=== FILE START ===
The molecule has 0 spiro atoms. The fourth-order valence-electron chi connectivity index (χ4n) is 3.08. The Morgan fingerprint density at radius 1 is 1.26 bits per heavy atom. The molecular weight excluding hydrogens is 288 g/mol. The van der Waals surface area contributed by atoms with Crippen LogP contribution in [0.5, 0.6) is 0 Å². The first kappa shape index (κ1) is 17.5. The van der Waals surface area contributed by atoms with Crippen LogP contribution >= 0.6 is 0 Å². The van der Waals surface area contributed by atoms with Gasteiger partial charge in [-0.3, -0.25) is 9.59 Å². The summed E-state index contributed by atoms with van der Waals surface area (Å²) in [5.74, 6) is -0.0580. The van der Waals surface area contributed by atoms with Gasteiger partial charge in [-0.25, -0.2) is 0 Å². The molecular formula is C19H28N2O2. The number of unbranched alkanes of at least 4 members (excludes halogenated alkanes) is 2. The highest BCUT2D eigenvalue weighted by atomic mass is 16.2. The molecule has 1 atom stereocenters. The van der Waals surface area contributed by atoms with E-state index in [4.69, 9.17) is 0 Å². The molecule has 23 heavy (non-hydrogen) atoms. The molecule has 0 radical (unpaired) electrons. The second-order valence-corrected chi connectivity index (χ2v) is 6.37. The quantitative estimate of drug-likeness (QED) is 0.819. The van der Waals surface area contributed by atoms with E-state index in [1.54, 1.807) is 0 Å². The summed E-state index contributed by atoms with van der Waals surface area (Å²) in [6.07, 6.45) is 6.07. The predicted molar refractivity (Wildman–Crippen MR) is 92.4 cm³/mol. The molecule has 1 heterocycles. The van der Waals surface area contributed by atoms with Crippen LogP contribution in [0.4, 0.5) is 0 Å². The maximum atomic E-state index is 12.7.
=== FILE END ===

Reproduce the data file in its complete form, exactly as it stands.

The molecule has 0 spiro atoms. The fourth-order valence-electron chi connectivity index (χ4n) is 3.08. The Morgan fingerprint density at radius 1 is 1.26 bits per heavy atom. The molecular weight excluding hydrogens is 288 g/mol. The van der Waals surface area contributed by atoms with Crippen LogP contribution in [0.5, 0.6) is 0 Å². The first kappa shape index (κ1) is 17.5. The van der Waals surface area contributed by atoms with Crippen LogP contribution >= 0.6 is 0 Å². The van der Waals surface area contributed by atoms with Gasteiger partial charge in [-0.3, -0.25) is 9.59 Å². The summed E-state index contributed by atoms with van der Waals surface area (Å²) in [5.74, 6) is -0.0580. The van der Waals surface area contributed by atoms with Gasteiger partial charge in [-0.25, -0.2) is 0 Å². The molecular formula is C19H28N2O2. The number of unbranched alkanes of at least 4 members (excludes halogenated alkanes) is 2. The highest BCUT2D eigenvalue weighted by atomic mass is 16.2. The molecule has 1 atom stereocenters. The van der Waals surface area contributed by atoms with E-state index in [4.69, 9.17) is 0 Å². The molecule has 23 heavy (non-hydrogen) atoms. The molecule has 0 radical (unpaired) electrons. The second-order valence-corrected chi connectivity index (χ2v) is 6.37. The quantitative estimate of drug-likeness (QED) is 0.819. The van der Waals surface area contributed by atoms with E-state index in [1.54, 1.807) is 0 Å². The summed E-state index contributed by atoms with van der Waals surface area (Å²) in [6.07, 6.45) is 6.07. The predicted molar refractivity (Wildman–Crippen MR) is 92.4 cm³/mol. The molecule has 1 heterocycles. The van der Waals surface area contributed by atoms with Crippen LogP contribution in [0.4, 0.5) is 0 Å². The maximum atomic E-state index is 12.7.